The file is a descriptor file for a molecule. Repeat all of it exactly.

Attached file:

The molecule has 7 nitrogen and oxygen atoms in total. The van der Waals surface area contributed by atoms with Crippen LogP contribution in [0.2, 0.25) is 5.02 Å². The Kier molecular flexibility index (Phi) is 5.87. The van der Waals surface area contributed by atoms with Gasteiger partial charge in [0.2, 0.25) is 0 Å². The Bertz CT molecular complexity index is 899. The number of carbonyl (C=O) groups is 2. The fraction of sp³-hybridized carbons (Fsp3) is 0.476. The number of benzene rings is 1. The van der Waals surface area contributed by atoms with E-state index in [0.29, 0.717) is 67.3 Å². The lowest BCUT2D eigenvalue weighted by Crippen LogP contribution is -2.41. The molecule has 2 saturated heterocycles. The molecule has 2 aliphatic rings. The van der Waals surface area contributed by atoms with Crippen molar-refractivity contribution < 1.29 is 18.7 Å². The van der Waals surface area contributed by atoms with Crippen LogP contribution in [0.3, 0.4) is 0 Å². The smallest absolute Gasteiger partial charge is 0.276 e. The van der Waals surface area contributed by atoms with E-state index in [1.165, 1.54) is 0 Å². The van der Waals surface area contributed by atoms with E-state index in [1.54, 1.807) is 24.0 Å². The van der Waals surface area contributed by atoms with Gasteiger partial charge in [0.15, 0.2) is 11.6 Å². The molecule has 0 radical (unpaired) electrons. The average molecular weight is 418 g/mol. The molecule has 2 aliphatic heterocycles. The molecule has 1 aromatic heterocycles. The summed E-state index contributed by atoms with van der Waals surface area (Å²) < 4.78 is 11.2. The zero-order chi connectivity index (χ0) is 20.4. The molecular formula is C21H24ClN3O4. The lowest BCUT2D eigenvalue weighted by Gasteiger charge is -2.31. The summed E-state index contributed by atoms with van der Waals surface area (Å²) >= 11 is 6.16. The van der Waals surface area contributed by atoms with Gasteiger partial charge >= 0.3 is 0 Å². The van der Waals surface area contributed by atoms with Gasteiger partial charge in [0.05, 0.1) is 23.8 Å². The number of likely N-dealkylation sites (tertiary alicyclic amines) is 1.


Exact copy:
The molecule has 7 nitrogen and oxygen atoms in total. The van der Waals surface area contributed by atoms with Crippen LogP contribution in [0.2, 0.25) is 5.02 Å². The Kier molecular flexibility index (Phi) is 5.87. The van der Waals surface area contributed by atoms with Gasteiger partial charge in [0.2, 0.25) is 0 Å². The Bertz CT molecular complexity index is 899. The number of carbonyl (C=O) groups is 2. The fraction of sp³-hybridized carbons (Fsp3) is 0.476. The number of benzene rings is 1. The van der Waals surface area contributed by atoms with E-state index in [0.29, 0.717) is 67.3 Å². The lowest BCUT2D eigenvalue weighted by Crippen LogP contribution is -2.41. The molecule has 2 saturated heterocycles. The molecule has 2 aliphatic rings. The van der Waals surface area contributed by atoms with Crippen molar-refractivity contribution < 1.29 is 18.7 Å². The van der Waals surface area contributed by atoms with Crippen LogP contribution in [0.3, 0.4) is 0 Å². The smallest absolute Gasteiger partial charge is 0.276 e. The van der Waals surface area contributed by atoms with E-state index in [1.165, 1.54) is 0 Å². The van der Waals surface area contributed by atoms with E-state index in [1.54, 1.807) is 24.0 Å². The van der Waals surface area contributed by atoms with Gasteiger partial charge in [0.15, 0.2) is 11.6 Å². The molecule has 0 radical (unpaired) electrons. The average molecular weight is 418 g/mol. The molecule has 2 aliphatic heterocycles. The molecule has 1 aromatic heterocycles. The summed E-state index contributed by atoms with van der Waals surface area (Å²) < 4.78 is 11.2. The zero-order chi connectivity index (χ0) is 20.4. The molecular formula is C21H24ClN3O4. The lowest BCUT2D eigenvalue weighted by Gasteiger charge is -2.31. The summed E-state index contributed by atoms with van der Waals surface area (Å²) >= 11 is 6.16. The van der Waals surface area contributed by atoms with Gasteiger partial charge >= 0.3 is 0 Å². The van der Waals surface area contributed by atoms with Gasteiger partial charge in [0.05, 0.1) is 23.8 Å². The number of likely N-dealkylation sites (tertiary alicyclic amines) is 1.